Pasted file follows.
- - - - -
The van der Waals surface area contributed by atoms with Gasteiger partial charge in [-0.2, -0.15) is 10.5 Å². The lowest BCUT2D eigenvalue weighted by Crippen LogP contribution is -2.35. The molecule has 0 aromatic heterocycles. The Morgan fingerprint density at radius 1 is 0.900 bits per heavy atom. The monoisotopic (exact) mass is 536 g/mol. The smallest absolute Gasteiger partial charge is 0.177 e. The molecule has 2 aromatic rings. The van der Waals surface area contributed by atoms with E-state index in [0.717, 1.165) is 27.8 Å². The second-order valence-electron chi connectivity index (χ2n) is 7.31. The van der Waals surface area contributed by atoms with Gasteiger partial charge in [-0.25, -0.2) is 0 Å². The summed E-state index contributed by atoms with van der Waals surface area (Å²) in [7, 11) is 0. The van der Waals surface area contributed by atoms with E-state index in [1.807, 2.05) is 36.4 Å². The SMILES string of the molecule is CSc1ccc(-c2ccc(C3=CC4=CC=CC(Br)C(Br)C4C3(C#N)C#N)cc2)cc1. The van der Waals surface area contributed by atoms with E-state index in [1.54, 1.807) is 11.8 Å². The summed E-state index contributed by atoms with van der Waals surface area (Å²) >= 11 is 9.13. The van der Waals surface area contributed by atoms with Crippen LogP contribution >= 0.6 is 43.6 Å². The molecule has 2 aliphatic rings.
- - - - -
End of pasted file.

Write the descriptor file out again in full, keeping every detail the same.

The van der Waals surface area contributed by atoms with Gasteiger partial charge in [-0.2, -0.15) is 10.5 Å². The lowest BCUT2D eigenvalue weighted by Crippen LogP contribution is -2.35. The molecule has 0 aromatic heterocycles. The Morgan fingerprint density at radius 1 is 0.900 bits per heavy atom. The monoisotopic (exact) mass is 536 g/mol. The smallest absolute Gasteiger partial charge is 0.177 e. The molecule has 2 aromatic rings. The van der Waals surface area contributed by atoms with E-state index in [0.717, 1.165) is 27.8 Å². The second-order valence-electron chi connectivity index (χ2n) is 7.31. The van der Waals surface area contributed by atoms with Gasteiger partial charge in [-0.25, -0.2) is 0 Å². The summed E-state index contributed by atoms with van der Waals surface area (Å²) in [7, 11) is 0. The van der Waals surface area contributed by atoms with E-state index in [1.807, 2.05) is 36.4 Å². The SMILES string of the molecule is CSc1ccc(-c2ccc(C3=CC4=CC=CC(Br)C(Br)C4C3(C#N)C#N)cc2)cc1. The van der Waals surface area contributed by atoms with E-state index in [1.54, 1.807) is 11.8 Å². The summed E-state index contributed by atoms with van der Waals surface area (Å²) >= 11 is 9.13. The van der Waals surface area contributed by atoms with Crippen LogP contribution >= 0.6 is 43.6 Å². The molecule has 2 aliphatic rings.